Black hole hidden within its own exhaust

Supermassive black holes, millions to billions of times the mass of our Sun, are found at the centers of galaxies. Many of these galactic behemoths are hidden within a thick doughnut-shape ring of dust and gas known as a ...

Astronomers see distant eruption as black hole destroys star

For the first time, astronomers have directly imaged the formation and expansion of a fast-moving jet of material ejected when the powerful gravity of a supermassive black hole ripped apart a star that wandered too close ...

Black hole fails to do its job

Astronomers have discovered what can happen when a giant black hole does not intervene in the life of a galaxy cluster. Using NASA's Chandra X-ray Observatory and other telescopes they have shown that passive black hole behavior ...

Travel through wormholes is possible, but slow

A Harvard physicist has shown that wormholes can exist: tunnels in curved space-time, connecting two distant places, through which travel is possible.

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Black hole

In general relativity, a black hole is a region of space in which the gravitational field is so powerful that nothing, including light, can escape its pull. The black hole has a one-way surface, called an event horizon, into which objects can fall, but out of which nothing can come. It is called "black" because it absorbs all the light that hits it, reflecting nothing, just like a perfect blackbody in thermodynamics. Quantum analysis of black holes shows them to possess a temperature and Hawking radiation.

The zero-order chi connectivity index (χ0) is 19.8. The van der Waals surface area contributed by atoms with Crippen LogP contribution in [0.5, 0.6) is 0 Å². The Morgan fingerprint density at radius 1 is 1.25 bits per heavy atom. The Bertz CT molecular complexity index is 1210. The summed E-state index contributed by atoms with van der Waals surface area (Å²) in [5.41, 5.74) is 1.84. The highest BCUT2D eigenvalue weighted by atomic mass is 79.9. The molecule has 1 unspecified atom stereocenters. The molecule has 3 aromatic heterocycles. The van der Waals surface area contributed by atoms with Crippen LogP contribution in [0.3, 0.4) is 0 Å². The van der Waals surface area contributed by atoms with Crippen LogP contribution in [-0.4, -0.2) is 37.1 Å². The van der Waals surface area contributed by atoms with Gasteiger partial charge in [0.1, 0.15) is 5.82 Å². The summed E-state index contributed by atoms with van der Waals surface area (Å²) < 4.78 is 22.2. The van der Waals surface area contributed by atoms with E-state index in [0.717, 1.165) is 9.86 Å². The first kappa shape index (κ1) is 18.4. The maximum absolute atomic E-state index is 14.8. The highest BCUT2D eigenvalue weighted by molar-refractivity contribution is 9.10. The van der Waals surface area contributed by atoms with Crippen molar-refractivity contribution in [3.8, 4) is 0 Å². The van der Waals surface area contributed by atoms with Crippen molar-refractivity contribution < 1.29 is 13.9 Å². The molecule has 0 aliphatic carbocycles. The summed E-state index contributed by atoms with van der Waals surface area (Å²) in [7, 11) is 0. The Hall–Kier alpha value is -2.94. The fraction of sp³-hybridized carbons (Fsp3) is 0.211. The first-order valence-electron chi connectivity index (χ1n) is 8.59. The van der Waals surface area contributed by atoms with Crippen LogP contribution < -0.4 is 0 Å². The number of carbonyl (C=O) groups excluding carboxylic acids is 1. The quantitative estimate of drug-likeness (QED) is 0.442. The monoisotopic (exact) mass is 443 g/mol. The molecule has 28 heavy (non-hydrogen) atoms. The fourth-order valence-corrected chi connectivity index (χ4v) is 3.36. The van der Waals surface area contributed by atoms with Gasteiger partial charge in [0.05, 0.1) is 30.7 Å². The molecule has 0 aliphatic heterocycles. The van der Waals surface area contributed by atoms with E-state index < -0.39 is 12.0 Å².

Despite its invisible interior, a black hole can reveal its presence through interaction with other matter. A black hole can be inferred by tracking the movement of a group of stars that orbit a region in space which looks empty. Alternatively, one can see gas falling into a relatively small black hole, from a companion star. This gas spirals inward, heating up to very high temperature and emitting large amounts of radiation that can be detected from earthbound and earth-orbiting telescopes. Such observations have resulted in the scientific consensus that, barring a breakdown in our understanding of nature, black holes do exist in our universe.

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